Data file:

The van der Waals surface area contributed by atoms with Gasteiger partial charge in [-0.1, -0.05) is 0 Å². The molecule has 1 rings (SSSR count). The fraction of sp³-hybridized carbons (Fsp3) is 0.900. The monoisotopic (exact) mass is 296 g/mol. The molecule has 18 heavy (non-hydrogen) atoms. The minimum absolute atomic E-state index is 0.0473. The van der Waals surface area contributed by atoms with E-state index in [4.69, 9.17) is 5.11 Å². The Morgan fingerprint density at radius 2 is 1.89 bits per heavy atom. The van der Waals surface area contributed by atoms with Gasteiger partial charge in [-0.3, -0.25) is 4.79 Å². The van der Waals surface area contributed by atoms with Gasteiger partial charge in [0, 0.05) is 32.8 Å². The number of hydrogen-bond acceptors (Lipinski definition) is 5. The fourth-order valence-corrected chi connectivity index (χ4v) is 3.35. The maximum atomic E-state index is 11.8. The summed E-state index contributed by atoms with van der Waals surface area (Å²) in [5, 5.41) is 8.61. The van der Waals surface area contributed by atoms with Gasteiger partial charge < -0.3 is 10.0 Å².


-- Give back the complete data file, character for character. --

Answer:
The van der Waals surface area contributed by atoms with Gasteiger partial charge in [-0.1, -0.05) is 0 Å². The molecule has 1 rings (SSSR count). The fraction of sp³-hybridized carbons (Fsp3) is 0.900. The monoisotopic (exact) mass is 296 g/mol. The molecule has 18 heavy (non-hydrogen) atoms. The minimum absolute atomic E-state index is 0.0473. The van der Waals surface area contributed by atoms with E-state index in [4.69, 9.17) is 5.11 Å². The Morgan fingerprint density at radius 2 is 1.89 bits per heavy atom. The van der Waals surface area contributed by atoms with Gasteiger partial charge in [-0.3, -0.25) is 4.79 Å². The van der Waals surface area contributed by atoms with Gasteiger partial charge in [0, 0.05) is 32.8 Å². The number of hydrogen-bond acceptors (Lipinski definition) is 5. The fourth-order valence-corrected chi connectivity index (χ4v) is 3.35. The maximum atomic E-state index is 11.8. The summed E-state index contributed by atoms with van der Waals surface area (Å²) in [5, 5.41) is 8.61. The van der Waals surface area contributed by atoms with Gasteiger partial charge < -0.3 is 10.0 Å².